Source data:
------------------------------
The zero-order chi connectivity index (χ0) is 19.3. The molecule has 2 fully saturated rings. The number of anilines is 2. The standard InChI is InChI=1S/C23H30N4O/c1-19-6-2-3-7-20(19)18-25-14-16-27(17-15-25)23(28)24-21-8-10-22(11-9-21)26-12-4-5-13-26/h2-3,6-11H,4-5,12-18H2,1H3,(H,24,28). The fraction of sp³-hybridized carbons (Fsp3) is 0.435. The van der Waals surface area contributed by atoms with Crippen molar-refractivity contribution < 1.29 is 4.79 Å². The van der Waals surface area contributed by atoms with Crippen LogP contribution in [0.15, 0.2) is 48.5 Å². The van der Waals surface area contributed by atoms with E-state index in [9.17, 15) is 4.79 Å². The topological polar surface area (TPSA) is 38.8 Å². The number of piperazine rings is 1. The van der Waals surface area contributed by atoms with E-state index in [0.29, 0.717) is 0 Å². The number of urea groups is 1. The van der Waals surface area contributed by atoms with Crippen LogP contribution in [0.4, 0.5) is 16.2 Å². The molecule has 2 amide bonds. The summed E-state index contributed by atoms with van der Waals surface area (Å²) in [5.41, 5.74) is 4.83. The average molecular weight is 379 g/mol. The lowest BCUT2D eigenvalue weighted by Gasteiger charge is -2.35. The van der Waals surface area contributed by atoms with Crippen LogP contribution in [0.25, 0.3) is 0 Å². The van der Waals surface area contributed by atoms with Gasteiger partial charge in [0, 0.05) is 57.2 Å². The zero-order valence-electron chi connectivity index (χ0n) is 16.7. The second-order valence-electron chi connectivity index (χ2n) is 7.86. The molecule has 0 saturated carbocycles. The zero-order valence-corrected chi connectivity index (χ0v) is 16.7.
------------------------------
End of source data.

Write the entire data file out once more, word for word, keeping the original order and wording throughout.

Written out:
The zero-order chi connectivity index (χ0) is 19.3. The molecule has 2 fully saturated rings. The number of anilines is 2. The standard InChI is InChI=1S/C23H30N4O/c1-19-6-2-3-7-20(19)18-25-14-16-27(17-15-25)23(28)24-21-8-10-22(11-9-21)26-12-4-5-13-26/h2-3,6-11H,4-5,12-18H2,1H3,(H,24,28). The fraction of sp³-hybridized carbons (Fsp3) is 0.435. The van der Waals surface area contributed by atoms with Crippen molar-refractivity contribution < 1.29 is 4.79 Å². The van der Waals surface area contributed by atoms with Crippen LogP contribution in [0.15, 0.2) is 48.5 Å². The van der Waals surface area contributed by atoms with E-state index in [9.17, 15) is 4.79 Å². The topological polar surface area (TPSA) is 38.8 Å². The number of piperazine rings is 1. The van der Waals surface area contributed by atoms with E-state index in [0.29, 0.717) is 0 Å². The number of urea groups is 1. The van der Waals surface area contributed by atoms with Crippen LogP contribution in [0.4, 0.5) is 16.2 Å². The molecule has 2 amide bonds. The summed E-state index contributed by atoms with van der Waals surface area (Å²) in [5.41, 5.74) is 4.83. The average molecular weight is 379 g/mol. The lowest BCUT2D eigenvalue weighted by Gasteiger charge is -2.35. The van der Waals surface area contributed by atoms with Crippen LogP contribution in [0.25, 0.3) is 0 Å². The van der Waals surface area contributed by atoms with Gasteiger partial charge in [0, 0.05) is 57.2 Å². The zero-order valence-electron chi connectivity index (χ0n) is 16.7. The second-order valence-electron chi connectivity index (χ2n) is 7.86. The molecule has 0 saturated carbocycles. The zero-order valence-corrected chi connectivity index (χ0v) is 16.7.